Implementation in Java
Import java.util.*;
Import java.io.*;
public static void main(String[] args) throws java.lang.Exception {
try {
String s = "11100110110000000"
int a = 0;
a = solve(s);
System.out.println(a);
} catch (Exception e) {
return;
}
}
public static int solve(String binary) {
int n = binary.length(), hasZero = 0;
HashSet < String > uniqueSub = new HashSet < > (); /*to store all the unique subsequences*/
/*finding all the subsequences of the string*/
for (int i = 0; i < (1 << n); i++) /*loops from 0 to 2^n 1 */ {
String temp = "";
for (int j = 0; j < n; j++) {
if ((i & (1 << j)) != 0) /*if the j'th bit is set in 'i' include j'th char in the subsequence*/
temp += binary.charAt(j);
}
if (temp.length() > 0)
uniqueSub.add(temp);
}
int cnt = 0, mod = 1000000007;
/* counting all the unique good subsequences */
for (String s: uniqueSub) {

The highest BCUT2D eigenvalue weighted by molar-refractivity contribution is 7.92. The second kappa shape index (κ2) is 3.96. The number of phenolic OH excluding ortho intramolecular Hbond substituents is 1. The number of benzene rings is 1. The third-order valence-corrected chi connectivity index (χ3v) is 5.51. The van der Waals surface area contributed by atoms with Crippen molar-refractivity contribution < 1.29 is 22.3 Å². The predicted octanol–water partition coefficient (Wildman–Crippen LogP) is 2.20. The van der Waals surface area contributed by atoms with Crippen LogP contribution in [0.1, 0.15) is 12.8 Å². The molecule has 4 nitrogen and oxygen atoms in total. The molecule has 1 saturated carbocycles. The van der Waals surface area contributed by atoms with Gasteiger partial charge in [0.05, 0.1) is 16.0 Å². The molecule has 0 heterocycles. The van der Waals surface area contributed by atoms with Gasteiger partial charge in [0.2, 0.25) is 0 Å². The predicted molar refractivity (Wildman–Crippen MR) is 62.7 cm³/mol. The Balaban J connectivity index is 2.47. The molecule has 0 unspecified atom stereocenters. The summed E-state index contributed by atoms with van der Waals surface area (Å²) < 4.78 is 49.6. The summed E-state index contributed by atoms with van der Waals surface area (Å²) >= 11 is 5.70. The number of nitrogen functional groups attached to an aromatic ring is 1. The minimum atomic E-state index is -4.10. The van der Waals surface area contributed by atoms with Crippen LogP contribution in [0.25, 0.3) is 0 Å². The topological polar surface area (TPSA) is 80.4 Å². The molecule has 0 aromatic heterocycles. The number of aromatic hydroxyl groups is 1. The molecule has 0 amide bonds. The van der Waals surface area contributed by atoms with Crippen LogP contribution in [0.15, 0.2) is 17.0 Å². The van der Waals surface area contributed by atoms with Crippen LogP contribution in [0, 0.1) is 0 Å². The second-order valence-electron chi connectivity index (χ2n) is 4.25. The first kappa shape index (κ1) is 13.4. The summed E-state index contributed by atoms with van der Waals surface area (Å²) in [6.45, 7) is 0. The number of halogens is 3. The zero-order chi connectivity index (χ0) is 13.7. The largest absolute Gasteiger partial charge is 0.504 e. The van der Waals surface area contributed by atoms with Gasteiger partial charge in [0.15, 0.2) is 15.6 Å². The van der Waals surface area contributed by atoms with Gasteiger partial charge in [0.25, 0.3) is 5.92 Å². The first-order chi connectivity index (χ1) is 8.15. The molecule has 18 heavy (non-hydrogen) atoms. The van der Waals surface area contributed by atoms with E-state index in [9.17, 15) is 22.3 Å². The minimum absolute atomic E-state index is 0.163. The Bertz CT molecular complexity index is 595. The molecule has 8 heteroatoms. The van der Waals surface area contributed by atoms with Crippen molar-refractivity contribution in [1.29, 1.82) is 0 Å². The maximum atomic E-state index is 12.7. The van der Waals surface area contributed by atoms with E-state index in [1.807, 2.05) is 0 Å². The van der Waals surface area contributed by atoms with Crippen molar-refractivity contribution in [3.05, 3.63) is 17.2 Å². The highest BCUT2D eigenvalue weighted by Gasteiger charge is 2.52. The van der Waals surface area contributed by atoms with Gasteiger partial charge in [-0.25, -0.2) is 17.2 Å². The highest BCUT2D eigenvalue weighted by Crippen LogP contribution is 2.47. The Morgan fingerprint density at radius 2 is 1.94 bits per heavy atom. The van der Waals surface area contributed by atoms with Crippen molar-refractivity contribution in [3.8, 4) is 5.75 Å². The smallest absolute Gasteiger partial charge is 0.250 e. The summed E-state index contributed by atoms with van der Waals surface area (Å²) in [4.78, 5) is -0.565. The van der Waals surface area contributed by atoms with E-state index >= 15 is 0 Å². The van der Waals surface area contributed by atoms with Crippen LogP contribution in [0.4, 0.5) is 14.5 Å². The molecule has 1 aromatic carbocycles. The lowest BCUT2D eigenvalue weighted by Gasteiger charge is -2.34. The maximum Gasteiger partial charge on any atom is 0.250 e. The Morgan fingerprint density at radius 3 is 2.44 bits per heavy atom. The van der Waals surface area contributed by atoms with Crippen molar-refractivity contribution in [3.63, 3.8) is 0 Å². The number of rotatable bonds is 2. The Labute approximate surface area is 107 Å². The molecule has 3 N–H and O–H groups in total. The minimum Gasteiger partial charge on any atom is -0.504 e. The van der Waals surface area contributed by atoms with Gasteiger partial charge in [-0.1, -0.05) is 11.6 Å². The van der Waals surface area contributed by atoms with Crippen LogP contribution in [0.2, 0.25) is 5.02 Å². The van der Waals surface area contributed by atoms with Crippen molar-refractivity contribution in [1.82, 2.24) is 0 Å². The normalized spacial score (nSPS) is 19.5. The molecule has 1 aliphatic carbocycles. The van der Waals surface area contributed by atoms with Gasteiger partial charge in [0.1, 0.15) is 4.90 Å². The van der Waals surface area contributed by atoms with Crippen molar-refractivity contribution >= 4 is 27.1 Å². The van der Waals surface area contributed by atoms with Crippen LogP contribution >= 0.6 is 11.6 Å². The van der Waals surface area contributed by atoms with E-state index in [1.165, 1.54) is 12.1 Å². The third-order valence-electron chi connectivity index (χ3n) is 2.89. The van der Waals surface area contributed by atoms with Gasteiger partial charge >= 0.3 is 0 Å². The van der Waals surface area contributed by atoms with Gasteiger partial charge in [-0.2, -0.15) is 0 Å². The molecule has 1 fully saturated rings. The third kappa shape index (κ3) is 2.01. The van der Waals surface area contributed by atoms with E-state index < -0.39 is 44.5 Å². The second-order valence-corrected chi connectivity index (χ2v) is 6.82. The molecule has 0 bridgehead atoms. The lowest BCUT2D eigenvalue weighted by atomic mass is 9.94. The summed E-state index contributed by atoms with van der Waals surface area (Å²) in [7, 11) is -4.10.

if (s.charAt(0) == '0') {
hasZero = 1; /*set hasZero to 1 as string "0" is good*/
continue;
}
if (s.charAt(0) == '1') /*if a subsequence starts with '1' then count it*/ {
cnt = (cnt + 1) % mod; /*as the cnt may be large so do modulo operation*/
}
}
if (hasZero == 1)
cnt = (cnt + 1) % mod;
return cnt % mod;
}
Implementation in Python
def good_subsequences(binary):
n = len(binary)
hasZero = 0
#to store all the unique subsequences
Arr = []
#finding all the subsequences of the string
for i in range(2**n):
temp = ""
for j in range(n):
if (i & (1 << j)): #if the j'th bit is set in 'i' include j'th char in the subsequence
temp += binary[j]
Arr.append(temp)